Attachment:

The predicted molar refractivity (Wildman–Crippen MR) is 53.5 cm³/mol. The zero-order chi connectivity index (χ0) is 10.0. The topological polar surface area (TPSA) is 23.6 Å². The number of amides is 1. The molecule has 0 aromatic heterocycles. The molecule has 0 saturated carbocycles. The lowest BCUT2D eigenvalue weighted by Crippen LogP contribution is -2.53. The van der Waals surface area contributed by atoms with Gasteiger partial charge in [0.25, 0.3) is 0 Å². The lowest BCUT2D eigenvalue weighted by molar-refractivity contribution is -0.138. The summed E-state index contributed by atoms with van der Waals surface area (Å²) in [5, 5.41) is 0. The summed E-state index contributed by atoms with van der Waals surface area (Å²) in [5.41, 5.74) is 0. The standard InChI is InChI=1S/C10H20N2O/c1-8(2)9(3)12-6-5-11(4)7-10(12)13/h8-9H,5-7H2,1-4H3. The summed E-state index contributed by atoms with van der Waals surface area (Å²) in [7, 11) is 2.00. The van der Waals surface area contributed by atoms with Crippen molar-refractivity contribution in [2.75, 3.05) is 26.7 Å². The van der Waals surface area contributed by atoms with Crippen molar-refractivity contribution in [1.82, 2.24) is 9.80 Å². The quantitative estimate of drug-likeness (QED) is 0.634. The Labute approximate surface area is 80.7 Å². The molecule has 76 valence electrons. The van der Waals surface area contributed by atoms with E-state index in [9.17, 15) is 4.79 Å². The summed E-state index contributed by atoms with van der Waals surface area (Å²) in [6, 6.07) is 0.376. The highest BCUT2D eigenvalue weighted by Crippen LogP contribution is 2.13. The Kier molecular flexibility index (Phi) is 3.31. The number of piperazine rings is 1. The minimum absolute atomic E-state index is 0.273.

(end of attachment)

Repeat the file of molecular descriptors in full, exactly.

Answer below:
The predicted molar refractivity (Wildman–Crippen MR) is 53.5 cm³/mol. The zero-order chi connectivity index (χ0) is 10.0. The topological polar surface area (TPSA) is 23.6 Å². The number of amides is 1. The molecule has 0 aromatic heterocycles. The molecule has 0 saturated carbocycles. The lowest BCUT2D eigenvalue weighted by Crippen LogP contribution is -2.53. The van der Waals surface area contributed by atoms with Gasteiger partial charge in [0.25, 0.3) is 0 Å². The lowest BCUT2D eigenvalue weighted by molar-refractivity contribution is -0.138. The summed E-state index contributed by atoms with van der Waals surface area (Å²) in [5, 5.41) is 0. The summed E-state index contributed by atoms with van der Waals surface area (Å²) in [5.41, 5.74) is 0. The standard InChI is InChI=1S/C10H20N2O/c1-8(2)9(3)12-6-5-11(4)7-10(12)13/h8-9H,5-7H2,1-4H3. The summed E-state index contributed by atoms with van der Waals surface area (Å²) in [7, 11) is 2.00. The van der Waals surface area contributed by atoms with Crippen molar-refractivity contribution in [2.75, 3.05) is 26.7 Å². The van der Waals surface area contributed by atoms with Crippen molar-refractivity contribution in [1.82, 2.24) is 9.80 Å². The quantitative estimate of drug-likeness (QED) is 0.634. The Labute approximate surface area is 80.7 Å². The molecule has 76 valence electrons. The van der Waals surface area contributed by atoms with E-state index in [9.17, 15) is 4.79 Å². The summed E-state index contributed by atoms with van der Waals surface area (Å²) in [6, 6.07) is 0.376. The highest BCUT2D eigenvalue weighted by Crippen LogP contribution is 2.13. The Kier molecular flexibility index (Phi) is 3.31. The number of piperazine rings is 1. The minimum absolute atomic E-state index is 0.273.